The FCA has told MPs it will elaborate how firms should identify vulnerable customers in guidance to be published in the near future.
In July 2018 the FCA published a discussion paper on duty of care in financial services and potential approaches that closed last November.
Earlier this month the watchdog published an update saying it is reviewing the findings and will publish guidance about the direction of any potential new duty.
Currently the Treasury select committee is looking into whether certain groups of consumers are excluded from financial services as part of inquiry into the topic.
Today lawmakers on the committee asked senior policymakers at the FCA to give more details about what its forthcoming guidance might contain.
Specifically Labour MP Wes Streeting asked what expectations the watchdog has of financial service providers to identify vulnerable clients.
Giving evidence to the committee FCA director of consumer and retail policy Nisha Arora said: “Identification is one of the biggest challenges firms encounter and we [the FCA] will be covering that in our guidance to firms shortly.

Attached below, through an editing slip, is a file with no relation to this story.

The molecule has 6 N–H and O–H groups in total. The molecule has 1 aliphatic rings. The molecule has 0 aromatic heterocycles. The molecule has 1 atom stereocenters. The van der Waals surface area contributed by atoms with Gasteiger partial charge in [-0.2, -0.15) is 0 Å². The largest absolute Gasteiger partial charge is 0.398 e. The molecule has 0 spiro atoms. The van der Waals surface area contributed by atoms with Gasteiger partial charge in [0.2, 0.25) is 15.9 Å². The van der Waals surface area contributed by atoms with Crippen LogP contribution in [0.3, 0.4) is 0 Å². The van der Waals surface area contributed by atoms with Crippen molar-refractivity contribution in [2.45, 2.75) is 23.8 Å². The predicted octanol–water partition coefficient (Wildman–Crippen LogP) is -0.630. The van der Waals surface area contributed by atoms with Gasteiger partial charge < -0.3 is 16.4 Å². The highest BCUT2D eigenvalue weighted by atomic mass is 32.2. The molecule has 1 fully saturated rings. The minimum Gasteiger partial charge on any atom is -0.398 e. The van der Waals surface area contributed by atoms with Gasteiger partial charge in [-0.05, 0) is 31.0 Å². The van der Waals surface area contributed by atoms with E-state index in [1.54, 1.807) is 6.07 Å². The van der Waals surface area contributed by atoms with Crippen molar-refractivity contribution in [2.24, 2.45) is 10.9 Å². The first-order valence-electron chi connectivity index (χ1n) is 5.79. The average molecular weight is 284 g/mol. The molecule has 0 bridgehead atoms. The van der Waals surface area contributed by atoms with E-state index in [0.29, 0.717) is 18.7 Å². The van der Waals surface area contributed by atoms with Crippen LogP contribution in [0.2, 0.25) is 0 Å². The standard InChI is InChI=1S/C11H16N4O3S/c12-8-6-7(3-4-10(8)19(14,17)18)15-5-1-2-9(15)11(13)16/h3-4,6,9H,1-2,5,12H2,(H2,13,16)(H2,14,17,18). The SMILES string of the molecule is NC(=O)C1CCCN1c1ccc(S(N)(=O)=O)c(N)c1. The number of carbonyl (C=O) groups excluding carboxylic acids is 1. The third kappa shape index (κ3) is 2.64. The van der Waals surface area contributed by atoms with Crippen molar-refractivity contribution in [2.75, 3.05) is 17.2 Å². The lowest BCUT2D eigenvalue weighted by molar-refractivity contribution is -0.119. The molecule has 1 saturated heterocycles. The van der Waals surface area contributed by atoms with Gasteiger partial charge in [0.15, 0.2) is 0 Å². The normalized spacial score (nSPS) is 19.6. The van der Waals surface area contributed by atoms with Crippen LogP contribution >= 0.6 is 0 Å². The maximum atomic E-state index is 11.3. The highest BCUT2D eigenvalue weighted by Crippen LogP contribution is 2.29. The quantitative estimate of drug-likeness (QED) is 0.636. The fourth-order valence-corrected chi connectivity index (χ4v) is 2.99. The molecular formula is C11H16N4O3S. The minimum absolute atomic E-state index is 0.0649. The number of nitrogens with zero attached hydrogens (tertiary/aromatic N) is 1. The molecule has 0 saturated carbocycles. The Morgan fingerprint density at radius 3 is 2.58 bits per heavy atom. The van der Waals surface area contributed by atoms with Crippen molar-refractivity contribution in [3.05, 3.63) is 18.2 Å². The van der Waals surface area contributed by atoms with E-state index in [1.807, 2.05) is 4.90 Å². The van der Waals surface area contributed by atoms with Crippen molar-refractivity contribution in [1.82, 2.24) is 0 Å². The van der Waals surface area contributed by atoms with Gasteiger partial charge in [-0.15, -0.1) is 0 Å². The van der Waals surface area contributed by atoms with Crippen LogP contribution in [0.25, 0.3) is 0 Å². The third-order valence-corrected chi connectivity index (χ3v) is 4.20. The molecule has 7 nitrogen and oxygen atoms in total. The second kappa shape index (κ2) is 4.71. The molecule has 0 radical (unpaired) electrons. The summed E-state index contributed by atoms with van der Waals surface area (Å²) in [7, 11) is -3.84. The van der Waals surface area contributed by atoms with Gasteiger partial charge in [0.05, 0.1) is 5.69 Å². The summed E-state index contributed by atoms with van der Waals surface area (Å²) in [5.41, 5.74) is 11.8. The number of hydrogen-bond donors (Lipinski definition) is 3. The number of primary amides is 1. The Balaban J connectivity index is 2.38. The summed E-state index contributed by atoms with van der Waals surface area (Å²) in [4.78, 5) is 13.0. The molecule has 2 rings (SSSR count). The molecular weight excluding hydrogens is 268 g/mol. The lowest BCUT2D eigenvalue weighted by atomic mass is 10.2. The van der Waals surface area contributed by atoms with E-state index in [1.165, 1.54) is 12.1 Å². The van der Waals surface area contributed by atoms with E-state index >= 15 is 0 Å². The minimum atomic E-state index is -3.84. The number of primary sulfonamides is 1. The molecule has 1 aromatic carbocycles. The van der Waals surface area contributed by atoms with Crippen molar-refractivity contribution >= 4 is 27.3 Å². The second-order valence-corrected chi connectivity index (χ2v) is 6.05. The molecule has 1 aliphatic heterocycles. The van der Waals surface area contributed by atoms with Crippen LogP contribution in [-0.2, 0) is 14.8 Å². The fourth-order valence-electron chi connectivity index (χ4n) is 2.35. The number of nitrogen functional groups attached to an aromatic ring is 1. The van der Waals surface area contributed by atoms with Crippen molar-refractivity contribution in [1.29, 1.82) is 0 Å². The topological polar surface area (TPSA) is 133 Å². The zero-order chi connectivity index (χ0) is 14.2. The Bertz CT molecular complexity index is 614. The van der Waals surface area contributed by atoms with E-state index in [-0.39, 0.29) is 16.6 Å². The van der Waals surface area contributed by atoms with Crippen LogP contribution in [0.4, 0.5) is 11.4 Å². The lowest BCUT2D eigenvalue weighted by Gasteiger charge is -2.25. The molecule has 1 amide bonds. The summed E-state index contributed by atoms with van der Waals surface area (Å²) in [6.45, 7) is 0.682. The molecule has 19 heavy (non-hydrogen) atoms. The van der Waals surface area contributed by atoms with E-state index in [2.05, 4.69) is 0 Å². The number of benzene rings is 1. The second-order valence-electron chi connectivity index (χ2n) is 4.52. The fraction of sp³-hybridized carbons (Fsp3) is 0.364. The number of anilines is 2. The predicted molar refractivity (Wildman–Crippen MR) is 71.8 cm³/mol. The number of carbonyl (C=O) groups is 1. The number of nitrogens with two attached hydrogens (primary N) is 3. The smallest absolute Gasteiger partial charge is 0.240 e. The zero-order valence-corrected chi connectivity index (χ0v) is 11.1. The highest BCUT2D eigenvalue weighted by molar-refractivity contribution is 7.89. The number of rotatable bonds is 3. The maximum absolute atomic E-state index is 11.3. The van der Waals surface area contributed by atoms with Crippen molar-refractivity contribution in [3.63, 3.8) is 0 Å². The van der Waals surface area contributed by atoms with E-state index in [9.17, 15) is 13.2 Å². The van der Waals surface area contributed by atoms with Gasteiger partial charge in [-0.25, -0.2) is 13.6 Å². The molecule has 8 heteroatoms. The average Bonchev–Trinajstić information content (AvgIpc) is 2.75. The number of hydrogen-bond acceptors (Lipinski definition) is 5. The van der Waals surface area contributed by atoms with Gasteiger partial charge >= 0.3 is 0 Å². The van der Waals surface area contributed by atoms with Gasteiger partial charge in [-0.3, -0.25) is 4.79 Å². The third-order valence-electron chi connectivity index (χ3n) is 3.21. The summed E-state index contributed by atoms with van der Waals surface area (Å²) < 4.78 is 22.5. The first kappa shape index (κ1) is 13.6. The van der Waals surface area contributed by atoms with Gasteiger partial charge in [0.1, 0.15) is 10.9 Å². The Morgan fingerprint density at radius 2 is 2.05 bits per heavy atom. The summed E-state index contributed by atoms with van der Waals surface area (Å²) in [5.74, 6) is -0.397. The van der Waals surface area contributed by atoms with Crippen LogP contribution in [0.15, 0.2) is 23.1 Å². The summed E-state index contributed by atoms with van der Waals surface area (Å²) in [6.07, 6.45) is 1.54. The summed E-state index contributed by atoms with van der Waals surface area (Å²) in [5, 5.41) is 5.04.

“Sometimes consumers will disclose their own vulnerability but our research shows the reasons why they might not disclose sensitive details.
“For instance they might be unaware they are vulnerable, could fear the consequences of disclosure and there is a lack of trust in the financial services industry.
“On the other hand I would not expect a firm to understand the vulnerabilities of every consumer but we think firms need to have practices and policies in place to help identify vulnerable consumers.
She adds: “We have seen good examples of that such as training front line staff to help people. Firms are starting to use data analytics and introduce more touch points into a relationship to help consumers along their journey.
“We have seen firms do good practice but we want to see them do more of that and will encourage it in our forthcoming guidance.”